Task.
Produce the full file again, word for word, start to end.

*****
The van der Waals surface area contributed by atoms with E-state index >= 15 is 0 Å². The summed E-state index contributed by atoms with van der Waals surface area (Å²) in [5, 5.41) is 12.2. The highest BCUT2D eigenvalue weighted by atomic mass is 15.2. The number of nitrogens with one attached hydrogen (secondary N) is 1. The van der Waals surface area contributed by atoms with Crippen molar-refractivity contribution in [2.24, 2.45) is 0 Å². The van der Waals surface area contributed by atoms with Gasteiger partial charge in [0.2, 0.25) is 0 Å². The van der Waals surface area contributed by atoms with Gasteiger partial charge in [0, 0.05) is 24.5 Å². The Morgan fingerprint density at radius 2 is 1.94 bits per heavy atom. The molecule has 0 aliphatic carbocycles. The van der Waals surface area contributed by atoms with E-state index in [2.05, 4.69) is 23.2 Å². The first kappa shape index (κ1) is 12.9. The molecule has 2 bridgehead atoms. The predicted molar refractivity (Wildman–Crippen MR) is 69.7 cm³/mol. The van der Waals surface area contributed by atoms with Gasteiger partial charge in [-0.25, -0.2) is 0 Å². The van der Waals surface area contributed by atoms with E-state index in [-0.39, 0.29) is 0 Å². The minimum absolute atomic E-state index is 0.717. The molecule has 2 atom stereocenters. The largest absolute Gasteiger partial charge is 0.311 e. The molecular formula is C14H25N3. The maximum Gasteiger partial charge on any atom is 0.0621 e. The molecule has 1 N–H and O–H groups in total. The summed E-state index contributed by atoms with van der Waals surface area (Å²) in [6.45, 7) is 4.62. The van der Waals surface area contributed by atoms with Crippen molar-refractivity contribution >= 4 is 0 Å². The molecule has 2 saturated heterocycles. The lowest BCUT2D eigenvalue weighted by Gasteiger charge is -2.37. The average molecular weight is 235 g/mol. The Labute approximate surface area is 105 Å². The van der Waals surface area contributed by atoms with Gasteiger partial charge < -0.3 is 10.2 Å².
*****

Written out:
The van der Waals surface area contributed by atoms with E-state index >= 15 is 0 Å². The summed E-state index contributed by atoms with van der Waals surface area (Å²) in [5, 5.41) is 12.2. The highest BCUT2D eigenvalue weighted by atomic mass is 15.2. The number of nitrogens with one attached hydrogen (secondary N) is 1. The van der Waals surface area contributed by atoms with Crippen molar-refractivity contribution in [2.24, 2.45) is 0 Å². The van der Waals surface area contributed by atoms with Gasteiger partial charge in [0.2, 0.25) is 0 Å². The van der Waals surface area contributed by atoms with Gasteiger partial charge in [0, 0.05) is 24.5 Å². The Morgan fingerprint density at radius 2 is 1.94 bits per heavy atom. The molecule has 0 aliphatic carbocycles. The van der Waals surface area contributed by atoms with E-state index in [2.05, 4.69) is 23.2 Å². The first kappa shape index (κ1) is 12.9. The molecule has 2 bridgehead atoms. The predicted molar refractivity (Wildman–Crippen MR) is 69.7 cm³/mol. The van der Waals surface area contributed by atoms with Gasteiger partial charge in [-0.25, -0.2) is 0 Å². The van der Waals surface area contributed by atoms with E-state index in [-0.39, 0.29) is 0 Å². The minimum absolute atomic E-state index is 0.717. The molecule has 2 atom stereocenters. The largest absolute Gasteiger partial charge is 0.311 e. The molecular formula is C14H25N3. The maximum Gasteiger partial charge on any atom is 0.0621 e. The molecule has 1 N–H and O–H groups in total. The summed E-state index contributed by atoms with van der Waals surface area (Å²) in [6.45, 7) is 4.62. The van der Waals surface area contributed by atoms with Crippen molar-refractivity contribution >= 4 is 0 Å². The molecule has 2 saturated heterocycles. The lowest BCUT2D eigenvalue weighted by Gasteiger charge is -2.37. The average molecular weight is 235 g/mol. The Labute approximate surface area is 105 Å². The van der Waals surface area contributed by atoms with Gasteiger partial charge < -0.3 is 10.2 Å².